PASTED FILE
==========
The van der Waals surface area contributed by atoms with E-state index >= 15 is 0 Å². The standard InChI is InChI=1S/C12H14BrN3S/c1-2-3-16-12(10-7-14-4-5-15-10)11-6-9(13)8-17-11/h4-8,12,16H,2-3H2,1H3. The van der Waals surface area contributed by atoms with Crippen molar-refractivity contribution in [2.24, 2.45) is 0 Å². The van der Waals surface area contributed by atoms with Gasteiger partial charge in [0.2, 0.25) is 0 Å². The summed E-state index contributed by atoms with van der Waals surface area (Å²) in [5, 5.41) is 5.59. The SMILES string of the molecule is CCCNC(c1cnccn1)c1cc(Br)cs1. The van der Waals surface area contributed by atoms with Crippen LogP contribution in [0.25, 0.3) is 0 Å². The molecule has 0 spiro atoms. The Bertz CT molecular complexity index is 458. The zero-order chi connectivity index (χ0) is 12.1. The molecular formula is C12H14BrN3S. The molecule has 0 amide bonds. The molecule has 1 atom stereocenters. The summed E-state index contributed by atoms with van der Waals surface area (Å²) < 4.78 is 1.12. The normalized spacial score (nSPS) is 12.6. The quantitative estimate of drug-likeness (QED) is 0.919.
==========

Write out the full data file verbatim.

The van der Waals surface area contributed by atoms with E-state index >= 15 is 0 Å². The standard InChI is InChI=1S/C12H14BrN3S/c1-2-3-16-12(10-7-14-4-5-15-10)11-6-9(13)8-17-11/h4-8,12,16H,2-3H2,1H3. The van der Waals surface area contributed by atoms with Crippen molar-refractivity contribution in [2.24, 2.45) is 0 Å². The van der Waals surface area contributed by atoms with Gasteiger partial charge in [0.2, 0.25) is 0 Å². The summed E-state index contributed by atoms with van der Waals surface area (Å²) in [5, 5.41) is 5.59. The SMILES string of the molecule is CCCNC(c1cnccn1)c1cc(Br)cs1. The van der Waals surface area contributed by atoms with Crippen LogP contribution in [0.25, 0.3) is 0 Å². The molecule has 0 spiro atoms. The Bertz CT molecular complexity index is 458. The zero-order chi connectivity index (χ0) is 12.1. The molecular formula is C12H14BrN3S. The molecule has 0 amide bonds. The molecule has 1 atom stereocenters. The summed E-state index contributed by atoms with van der Waals surface area (Å²) < 4.78 is 1.12. The normalized spacial score (nSPS) is 12.6. The quantitative estimate of drug-likeness (QED) is 0.919.